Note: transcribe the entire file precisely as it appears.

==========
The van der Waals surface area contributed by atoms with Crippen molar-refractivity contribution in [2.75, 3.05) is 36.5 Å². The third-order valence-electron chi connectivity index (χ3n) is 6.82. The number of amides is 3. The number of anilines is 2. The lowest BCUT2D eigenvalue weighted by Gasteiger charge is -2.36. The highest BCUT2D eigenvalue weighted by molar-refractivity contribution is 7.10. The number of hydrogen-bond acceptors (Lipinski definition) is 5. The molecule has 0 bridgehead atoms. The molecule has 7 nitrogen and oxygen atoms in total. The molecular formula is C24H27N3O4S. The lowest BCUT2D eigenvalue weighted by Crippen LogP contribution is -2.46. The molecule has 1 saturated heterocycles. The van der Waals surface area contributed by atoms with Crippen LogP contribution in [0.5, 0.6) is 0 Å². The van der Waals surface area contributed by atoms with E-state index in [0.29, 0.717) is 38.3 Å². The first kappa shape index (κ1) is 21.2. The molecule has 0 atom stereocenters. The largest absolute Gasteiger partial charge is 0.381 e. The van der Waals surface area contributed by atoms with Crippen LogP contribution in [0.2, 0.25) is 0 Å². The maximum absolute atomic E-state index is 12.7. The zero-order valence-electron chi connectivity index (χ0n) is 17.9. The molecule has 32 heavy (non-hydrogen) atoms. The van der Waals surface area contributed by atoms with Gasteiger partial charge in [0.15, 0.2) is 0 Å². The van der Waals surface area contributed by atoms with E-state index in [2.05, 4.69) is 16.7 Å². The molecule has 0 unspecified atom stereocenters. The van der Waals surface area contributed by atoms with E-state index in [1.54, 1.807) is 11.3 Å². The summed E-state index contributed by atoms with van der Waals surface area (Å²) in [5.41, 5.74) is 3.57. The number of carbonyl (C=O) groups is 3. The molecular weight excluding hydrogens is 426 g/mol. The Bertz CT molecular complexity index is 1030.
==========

The van der Waals surface area contributed by atoms with Crippen molar-refractivity contribution in [2.75, 3.05) is 36.5 Å². The third-order valence-electron chi connectivity index (χ3n) is 6.82. The number of amides is 3. The number of anilines is 2. The lowest BCUT2D eigenvalue weighted by Gasteiger charge is -2.36. The highest BCUT2D eigenvalue weighted by molar-refractivity contribution is 7.10. The number of hydrogen-bond acceptors (Lipinski definition) is 5. The molecule has 0 bridgehead atoms. The molecule has 7 nitrogen and oxygen atoms in total. The molecular formula is C24H27N3O4S. The lowest BCUT2D eigenvalue weighted by Crippen LogP contribution is -2.46. The molecule has 1 saturated heterocycles. The van der Waals surface area contributed by atoms with Crippen LogP contribution in [0.5, 0.6) is 0 Å². The van der Waals surface area contributed by atoms with E-state index in [0.29, 0.717) is 38.3 Å². The first kappa shape index (κ1) is 21.2. The molecule has 0 atom stereocenters. The largest absolute Gasteiger partial charge is 0.381 e. The van der Waals surface area contributed by atoms with Crippen LogP contribution in [0.2, 0.25) is 0 Å². The maximum absolute atomic E-state index is 12.7. The zero-order valence-electron chi connectivity index (χ0n) is 17.9. The molecule has 32 heavy (non-hydrogen) atoms. The van der Waals surface area contributed by atoms with Gasteiger partial charge in [0.15, 0.2) is 0 Å². The van der Waals surface area contributed by atoms with E-state index in [2.05, 4.69) is 16.7 Å². The molecule has 0 unspecified atom stereocenters. The van der Waals surface area contributed by atoms with E-state index in [1.54, 1.807) is 11.3 Å². The summed E-state index contributed by atoms with van der Waals surface area (Å²) in [5.41, 5.74) is 3.57. The number of carbonyl (C=O) groups is 3. The molecular weight excluding hydrogens is 426 g/mol. The Bertz CT molecular complexity index is 1030.